Immigration Reform Stalled in Washington, Cities and Towns Taking the Lead Again

Immigration policy and paths to citizenship are hotly contested topics on the national stage, yet immigration is most often experienced locally. As shown by the recent news reports below, cities like Hartford, CT and towns like Oakley, CA are on the front lines of some of the most important questions and tensions related to immigration.

How, for example, does the integration of local immigrant communities challenge our notions of justice and equality? How far should we extend civil and political rights, for example, to immigrants with or without authorization; and what responsibilities should we expect in return?

The Hartford by the Numbers blog reports on collective action taken by local civic organizations in Hartford, Connecticut, where one quarter of residents are recent immigrants. Hartford Public Library, along with a number of city agencies and local civic and academic institutions, led a broad-based effort to promote immigrant civic engagement.

Over three hundred people were involved across all activities of the three year project.

The outcomes were substantial, and included the development of strong relationships, an increased awareness of immigrant issues, integration of immigrant and refugee families within their local communities, and increased social capital for immigrant as well as receiving communities.  In addition, action teams focused on new community projects, municipal and organizational investment in immigrant and refugee issues was enhanced, and a City Commission on Immigrant Affairs was established.

Read Hartford as a Global City: Immigrant Civic Engagement Initiative Gains Recognition (Hartford by the Numbers, February 4, 2014).

 

In their monthly magazine, The League of California Cities discusses how a number of California cities are encouraging and supporting the state’s 2.5 million lawful permanent residents to become citizens.

Approximately 2.5 million “lawful permanent residents” living in California are eligible to become U.S. citizens. Citizenship strengthens immigrants’ ties to their communities, increases their opportunities to participate in our democracy and builds their economic contributions with a typical 15 percent increase in spending power. As consumers and taxpayers, new citizens contribute significantly to local economies. Thus, increasing the number of immigrants who naturalize can be a boon to individuals and their communities.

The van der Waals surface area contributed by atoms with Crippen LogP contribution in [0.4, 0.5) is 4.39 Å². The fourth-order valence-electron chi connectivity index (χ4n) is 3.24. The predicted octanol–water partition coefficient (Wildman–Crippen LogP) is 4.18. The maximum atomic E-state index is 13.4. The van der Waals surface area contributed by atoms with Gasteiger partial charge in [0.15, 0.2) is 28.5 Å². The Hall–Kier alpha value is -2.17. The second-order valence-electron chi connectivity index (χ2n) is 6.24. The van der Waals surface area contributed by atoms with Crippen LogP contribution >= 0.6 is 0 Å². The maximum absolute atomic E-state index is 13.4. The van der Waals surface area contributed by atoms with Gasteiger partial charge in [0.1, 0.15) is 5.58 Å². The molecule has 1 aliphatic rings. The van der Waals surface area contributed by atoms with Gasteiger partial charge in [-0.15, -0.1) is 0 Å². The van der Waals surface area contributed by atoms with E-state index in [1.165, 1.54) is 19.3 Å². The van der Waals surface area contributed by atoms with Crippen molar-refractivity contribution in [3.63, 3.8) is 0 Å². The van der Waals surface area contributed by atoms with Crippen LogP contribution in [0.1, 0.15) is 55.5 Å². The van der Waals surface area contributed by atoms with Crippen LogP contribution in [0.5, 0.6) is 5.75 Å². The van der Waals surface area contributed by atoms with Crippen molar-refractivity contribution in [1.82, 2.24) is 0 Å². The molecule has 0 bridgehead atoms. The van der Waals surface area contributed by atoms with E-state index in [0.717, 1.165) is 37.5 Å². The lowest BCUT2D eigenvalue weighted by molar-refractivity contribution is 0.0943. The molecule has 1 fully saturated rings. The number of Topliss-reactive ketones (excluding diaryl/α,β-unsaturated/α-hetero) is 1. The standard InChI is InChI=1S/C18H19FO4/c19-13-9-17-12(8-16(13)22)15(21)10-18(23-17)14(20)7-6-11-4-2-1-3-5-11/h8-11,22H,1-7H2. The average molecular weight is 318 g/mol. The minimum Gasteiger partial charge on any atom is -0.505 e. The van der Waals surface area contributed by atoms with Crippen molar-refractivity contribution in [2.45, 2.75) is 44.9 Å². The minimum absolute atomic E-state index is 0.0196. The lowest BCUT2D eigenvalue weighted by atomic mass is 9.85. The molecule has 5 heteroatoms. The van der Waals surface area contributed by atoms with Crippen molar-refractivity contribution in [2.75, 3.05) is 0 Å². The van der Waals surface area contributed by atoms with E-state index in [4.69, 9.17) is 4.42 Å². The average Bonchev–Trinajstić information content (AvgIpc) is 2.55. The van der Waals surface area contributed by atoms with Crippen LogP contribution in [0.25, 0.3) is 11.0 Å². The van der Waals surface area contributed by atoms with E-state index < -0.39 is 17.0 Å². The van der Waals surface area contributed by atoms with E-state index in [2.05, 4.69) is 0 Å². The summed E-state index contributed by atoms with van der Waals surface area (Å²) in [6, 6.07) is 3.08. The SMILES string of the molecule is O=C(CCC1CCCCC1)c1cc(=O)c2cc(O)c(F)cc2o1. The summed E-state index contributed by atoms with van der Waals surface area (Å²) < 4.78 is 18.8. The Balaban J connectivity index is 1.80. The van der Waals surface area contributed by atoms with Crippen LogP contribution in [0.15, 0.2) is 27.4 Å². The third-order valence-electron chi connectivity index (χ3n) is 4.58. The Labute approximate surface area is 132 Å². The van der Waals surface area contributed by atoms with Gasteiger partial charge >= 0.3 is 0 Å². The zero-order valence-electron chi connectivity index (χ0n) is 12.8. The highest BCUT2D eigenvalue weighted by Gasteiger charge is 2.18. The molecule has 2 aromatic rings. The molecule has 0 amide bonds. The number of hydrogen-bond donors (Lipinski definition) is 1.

For example, the City of Oakley has run a citizenship drive over the last two years. As further reported in East County Today:

… a segment of our Oakley residents also qualify to become U.S. Citizens through the naturalization process. You, Me, We Oakley! And partners recognize the benefits of fully integrating these family members, friends and neighbors and therefore host an annual Citizenship Drive during which aspiring new citizens get free assistance with the 10 page Naturalization Application that initiates the process. This event is made possible due to the participation of non‐profit partners, as well as Oakley resident volunteers called YMWO! Ambassadors. The ambassadors receive training to complete the complex N‐400 application.

Read How Local Officials Can Support Citizenship and Civic Participation (Western City, January 2014).

Also read Oakley Labeled a “Model of Promoting Citizenship and Civic Participation” (East County Today, January 10, 2014).

 

Finally, Kirk Semple reports for the New York Times on former Mayor Michael Bloomberg’s innovative Office of Immigrant Affairs, established to better accommodate and serve immigrants settling in New York City.

As efforts by the Obama administration to pass comprehensive immigration reform have faltered, states and municipalities have sought to deal with immigration-related challenges on their own. Some governments have toughened local enforcement measures against people in the country illegally, while others have opened the door wider to their foreign-born residents, providing more support and access to public services.

During a succession of mayoral administrations, New York City has established itself as one of the most immigrant-friendly places in the nation.

Read New York City’s Office for Immigrant Affairs has become a global model (New York Times, December 30, 2013)

Keep checking back for more news and events this spring related to immigration and the challenge it poses to American democracy!

 

1 Comment

Filed under Cities, Immigration & Citizenship, In the News, Participation, Representation

One Response to Immigration Reform Stalled in Washington, Cities and Towns Taking the Lead Again

  1. Pingback: Sunday Reading – 02/09/14 | Romick in Oakley

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